The COVID-19 pandemic that barreled into Connecticut in March created new challenges for the 2020 Census — issues that have impacted the difficulty and importance of producing an accurate population count in urban Latino communities.
What has become especially problematic is that the viral outbreak has disproportionately hurt people of color, magnifying the state’s Latino and Black population’s reliance on government and community programs for food, housing, education, income assistance, and health care.
These safety-net programs are significantly supported by federal grants to the state, which is allocated based on the population figures derived from the decennial headcount.
Essentially, the Census tracts where most Hispanics and Blacks live, are both the hardest to count and would suffer the most due to undercounting.
So far, Connecticut, as a whole, has done well. The state’s response as of mid-June, more than 64 percent, is above the national average of 60 percent and the 13th highest.
However, there is evidence, at least anecdotally, that the trajectory of reporting from cities with large marginalized populations, has been severely constrained by the pandemic and the need for social distancing and quarantining.
The response rates from Hartford, Bridgeport, New Haven, and Waterbury are bottom of the list, falling below 50 percent, with the health and economic crisis inhibiting campaigns to encourage participation.
By mid-June, Bridgeport’s Census response rate was around 47 percent, but minus the pandemic could be about 10 points higher, said state Rep. Chris Rosario, a co-chairman of the Connecticut Complete Count Committee.
“We have been doing the best we can,” Rosario said. However, the Bridgeport legislator noted, the limited capabilities of the complete local count effort to inform and guide Latinos and other residents. They may be unfamiliar and even wary of the federal Census process. “We can’t use libraries and other gathering places,” the Bridgeport legislator said.
Another factor is that for the first time, people will be able to complete Census forms online, a procedure impeded by insufficient or unreliable internet access as well as some Latino’s distrust of the federal government.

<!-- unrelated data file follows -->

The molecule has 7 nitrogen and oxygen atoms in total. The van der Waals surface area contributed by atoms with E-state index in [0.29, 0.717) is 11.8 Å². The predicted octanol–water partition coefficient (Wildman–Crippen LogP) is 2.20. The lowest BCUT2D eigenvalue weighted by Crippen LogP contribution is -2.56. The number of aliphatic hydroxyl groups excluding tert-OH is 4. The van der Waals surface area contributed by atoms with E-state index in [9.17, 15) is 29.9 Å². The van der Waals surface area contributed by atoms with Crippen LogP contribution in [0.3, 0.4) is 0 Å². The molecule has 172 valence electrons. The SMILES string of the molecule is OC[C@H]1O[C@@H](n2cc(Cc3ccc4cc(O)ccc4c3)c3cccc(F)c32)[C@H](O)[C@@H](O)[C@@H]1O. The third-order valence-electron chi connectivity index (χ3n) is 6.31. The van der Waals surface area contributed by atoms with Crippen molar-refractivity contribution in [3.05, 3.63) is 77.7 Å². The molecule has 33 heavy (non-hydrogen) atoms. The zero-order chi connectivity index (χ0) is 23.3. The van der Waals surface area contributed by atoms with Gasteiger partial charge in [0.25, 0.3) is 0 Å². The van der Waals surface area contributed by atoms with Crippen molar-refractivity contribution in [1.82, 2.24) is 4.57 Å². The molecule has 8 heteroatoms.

Rosario said he has found that in his heavily Hispanic districts, “some people don’t want to give their information online. They want to see someone personally.”
The Census Bureau has done extensive retrenching, with in-person contact with residents disrupted. The original plan was to have enumerators start in April to visit households to count residents who have not responded online, by phone, or through paper forms. However, the agencies in offices were closed for three months. The training and the in-person deployment will begin August 11.
Social distancing and quarantining also have forced state and local complete count groups to revise their approach dramatically.
“Much of their outreach efforts rely upon direct face-to-face contact at their workplaces or through community events – many of which have been shut down for the past three months,” said Chris Senecal, senior public policy and media relations officer of the Hartford Foundation for Public Giving which is providing financial support to an array accurate count endeavors in central Connecticut.
One of the grant recipients, Make the Road Connecticut (MTR), a grassroots advocacy group for Hispanics in Bridgeport and Hartford, has been forced to change its plans to drive up Census participation.
“Instead of canvassing and staging community events and info tables to educate people about the Census and ask our community to “pledge” to take the Census,” a representative of the organization said, “MTR has invigorated its educational efforts through social media such as Facebook Live and having its leaders make videos about why the Census is important.”